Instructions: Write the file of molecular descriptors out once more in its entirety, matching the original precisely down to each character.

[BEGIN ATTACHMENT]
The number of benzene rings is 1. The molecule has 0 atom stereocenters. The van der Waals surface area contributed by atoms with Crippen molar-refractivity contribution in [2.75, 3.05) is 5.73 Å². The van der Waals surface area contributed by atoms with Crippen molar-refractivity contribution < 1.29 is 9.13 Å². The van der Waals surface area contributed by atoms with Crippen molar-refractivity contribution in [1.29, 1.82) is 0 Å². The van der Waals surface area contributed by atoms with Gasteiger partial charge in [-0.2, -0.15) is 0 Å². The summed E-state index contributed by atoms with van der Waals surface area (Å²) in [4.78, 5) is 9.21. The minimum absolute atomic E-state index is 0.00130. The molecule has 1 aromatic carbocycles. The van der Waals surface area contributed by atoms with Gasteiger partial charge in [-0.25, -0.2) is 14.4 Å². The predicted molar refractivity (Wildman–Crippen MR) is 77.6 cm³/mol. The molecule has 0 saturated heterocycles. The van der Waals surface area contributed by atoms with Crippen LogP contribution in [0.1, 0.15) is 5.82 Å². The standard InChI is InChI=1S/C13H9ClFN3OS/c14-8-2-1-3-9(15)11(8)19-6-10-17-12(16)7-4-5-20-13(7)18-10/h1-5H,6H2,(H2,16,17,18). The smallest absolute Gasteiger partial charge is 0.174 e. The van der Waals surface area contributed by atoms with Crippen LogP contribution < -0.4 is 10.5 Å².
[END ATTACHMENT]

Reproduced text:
The number of benzene rings is 1. The molecule has 0 atom stereocenters. The van der Waals surface area contributed by atoms with Crippen molar-refractivity contribution in [2.75, 3.05) is 5.73 Å². The van der Waals surface area contributed by atoms with Crippen molar-refractivity contribution < 1.29 is 9.13 Å². The van der Waals surface area contributed by atoms with Crippen molar-refractivity contribution in [1.29, 1.82) is 0 Å². The van der Waals surface area contributed by atoms with Gasteiger partial charge in [-0.2, -0.15) is 0 Å². The summed E-state index contributed by atoms with van der Waals surface area (Å²) in [4.78, 5) is 9.21. The minimum absolute atomic E-state index is 0.00130. The molecule has 1 aromatic carbocycles. The van der Waals surface area contributed by atoms with Gasteiger partial charge in [-0.25, -0.2) is 14.4 Å². The predicted molar refractivity (Wildman–Crippen MR) is 77.6 cm³/mol. The molecule has 0 saturated heterocycles. The van der Waals surface area contributed by atoms with Crippen LogP contribution in [0.1, 0.15) is 5.82 Å². The standard InChI is InChI=1S/C13H9ClFN3OS/c14-8-2-1-3-9(15)11(8)19-6-10-17-12(16)7-4-5-20-13(7)18-10/h1-5H,6H2,(H2,16,17,18). The smallest absolute Gasteiger partial charge is 0.174 e. The van der Waals surface area contributed by atoms with Crippen LogP contribution < -0.4 is 10.5 Å².